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Bollam Venkatakrishnaiah Vs. Deputy Commercial Tax Officer - Court Judgment

LegalCrystal Citation
SubjectSales Tax
CourtChennai High Court
Decided On
Case Number Writ Petition No. 90 of 1955
Judge
Reported in[1956]7STC771(Mad)
AppellantBollam Venkatakrishnaiah
RespondentDeputy Commercial Tax Officer
Appellant Advocate K. Ramamurthi, Adv.
Respondent Advocate The Assistant Government Pleader
DispositionPetition dismissed
Cases ReferredMettur Industries Limited v. The State of Madras
Excerpt:
- - but, they were clearly transactions in the course of inter-state trade within article 286(2) of the constitution......the second point however raises a more serious question for consideration. by reason of the sale transactions sought to be taxed, goods which were outside the state of madras were brought over into madras as part of the sale. as goods were transported to this state and delivered for consumption here they were inside sales within article 286(1)(a), explanation. but, they were clearly transactions in the course of inter-state trade within article 286(2) of the constitution. the supreme court had held in the united motors' case [1953] 4 s.t.c. 133 that transactions covered by the explanation to article 286(1)(a) were outside the exemption conferred by article 286(2). but this view has since been held to be wrong by the supreme court itself in the bengal immunity case [1955] 6 s.t.c......
Judgment:
ORDER

Rajagopala Ayyangar, J.

1. This is an application for the issue of a writ of prohibition to direct the Deputy Commercial Tax Officer, Special Circle, Non-resident, Vepery, Madras, from taking proceedings for the recovery of sales tax from the petitioner under the Madras General Sales Tax Act.

2. The petitioner is a resident of the Hyderabad State, and he has been exporting goods into the Madras State. The Deputy Commercial Tax Officer, the respondent here, issued a notice to the petitioner on 5th October, 1954, requiring him to register himself as a dealer under the Madras General Sales Tax Act, and submit his turnover in the form prescribed. The assessment year in question is 1953-54. The petitioners, however, sent a reply stating that as they were non-residents, and had no agents to conduct their transactions within the State of Madras, their transactions were not within the purview of the Madras General Sales Tax Act, and their sales were exempted from tax by the provisions of Article 286 of the Constitution. The respondent rejected this claim and insisted on the petitioners getting themselves registered as dealers under the Sales Tax Act, and also provisionally assessed them on an estimated turnover. As the petitioners still persisted in their attitude, that they were not amenable to the jurisdiction of the Sales Tax Authorities in Madras, the respondent passed an order on 13th January, 1955, provisionally assessing them to a tax of Rs. 2,812-8-0, and demanding payment of the said sum. The petitioners thereupon filed this writ petition in this Court questioning the legality of this order.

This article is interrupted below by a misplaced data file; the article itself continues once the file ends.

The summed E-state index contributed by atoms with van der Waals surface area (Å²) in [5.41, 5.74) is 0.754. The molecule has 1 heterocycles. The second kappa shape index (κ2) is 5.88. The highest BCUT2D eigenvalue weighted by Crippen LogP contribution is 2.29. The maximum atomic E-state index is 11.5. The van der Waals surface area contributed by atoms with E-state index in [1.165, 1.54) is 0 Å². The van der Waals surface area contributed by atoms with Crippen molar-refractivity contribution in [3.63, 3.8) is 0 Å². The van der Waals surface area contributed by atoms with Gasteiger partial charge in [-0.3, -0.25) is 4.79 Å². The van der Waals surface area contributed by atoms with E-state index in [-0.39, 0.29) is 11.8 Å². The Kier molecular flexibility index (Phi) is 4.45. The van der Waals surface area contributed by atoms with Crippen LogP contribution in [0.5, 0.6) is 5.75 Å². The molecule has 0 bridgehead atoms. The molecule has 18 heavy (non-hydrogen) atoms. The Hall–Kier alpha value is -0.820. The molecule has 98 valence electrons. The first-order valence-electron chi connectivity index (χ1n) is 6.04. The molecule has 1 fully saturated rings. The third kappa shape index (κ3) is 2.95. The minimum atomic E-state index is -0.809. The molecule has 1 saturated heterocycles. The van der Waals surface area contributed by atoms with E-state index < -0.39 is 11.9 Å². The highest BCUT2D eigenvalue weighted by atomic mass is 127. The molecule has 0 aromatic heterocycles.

3. Two grounds were put forward in support of the petitioner's contention that the Madras State Authorities had no jurisdiction to assess the petitioner. The first was that the petitioner was a non-resident, and the second that the transactions giving rise to the levy were of an inter-State character, and, therefore, protected from State taxation by reason of Article 286(2).

4. The first point does not merit serious consideration. The residence of a dealer has really no bearing on either the liability to taxation or on exemption from taxation, as it is the locus of the transactions that is relevant. If authority were needed, it would be sufficient to refer to the decision in Vakkan v. State of Madras [1955] 6 S.T.C. 647 of the Supreme Court.

5. The second point however raises a more serious question for consideration. By reason of the sale transactions sought to be taxed, goods which were outside the State of Madras were brought over into Madras as part of the sale. As goods were transported to this State and delivered for consumption here they were inside sales within Article 286(1)(a), Explanation. But, they were clearly transactions in the course of inter-State trade within Article 286(2) of the Constitution. The Supreme Court had held in the United Motors' case [1953] 4 S.T.C. 133 that transactions covered by the Explanation to Article 286(1)(a) were outside the exemption conferred by Article 286(2). But this view has since been held to be wrong by the Supreme Court itself in the Bengal Immunity case [1955] 6 S.T.C. 446. The result, therefore, is that though the transaction was not exempt as an 'outside' sale within Article 286(1)(a), it would be exempt from taxation as one 'in the course of inter-State trade and commerce' under Article 286(2). The petitioner therefore would have been entitled to claim exemption from sales tax. But by reason of Section 2 of Ordinance III of 1956, the levy of the tax has become valid, notwithstanding the inter-State character of the sale transaction. We have discussed the scope and effect of the Ordinance in our judgment in T.R.C. No. 129 of 1955 Since reported as Mettur Industries Limited v. The State of Madras [1956] 7 S.T.C. 69, and it is unnecessary to go over the ground again. The sale in the present case, which obviously falls within the Explanation to Article 286(1)(a), was taxable before the Ordinance under the Madras General Sales Tax Act, and therefore the tax is rendered valid as the transactions took place between the dates mentioned in the Ordinance.

6. The result is that the writ petition fails and is dismissed. There will be no order as to costs.


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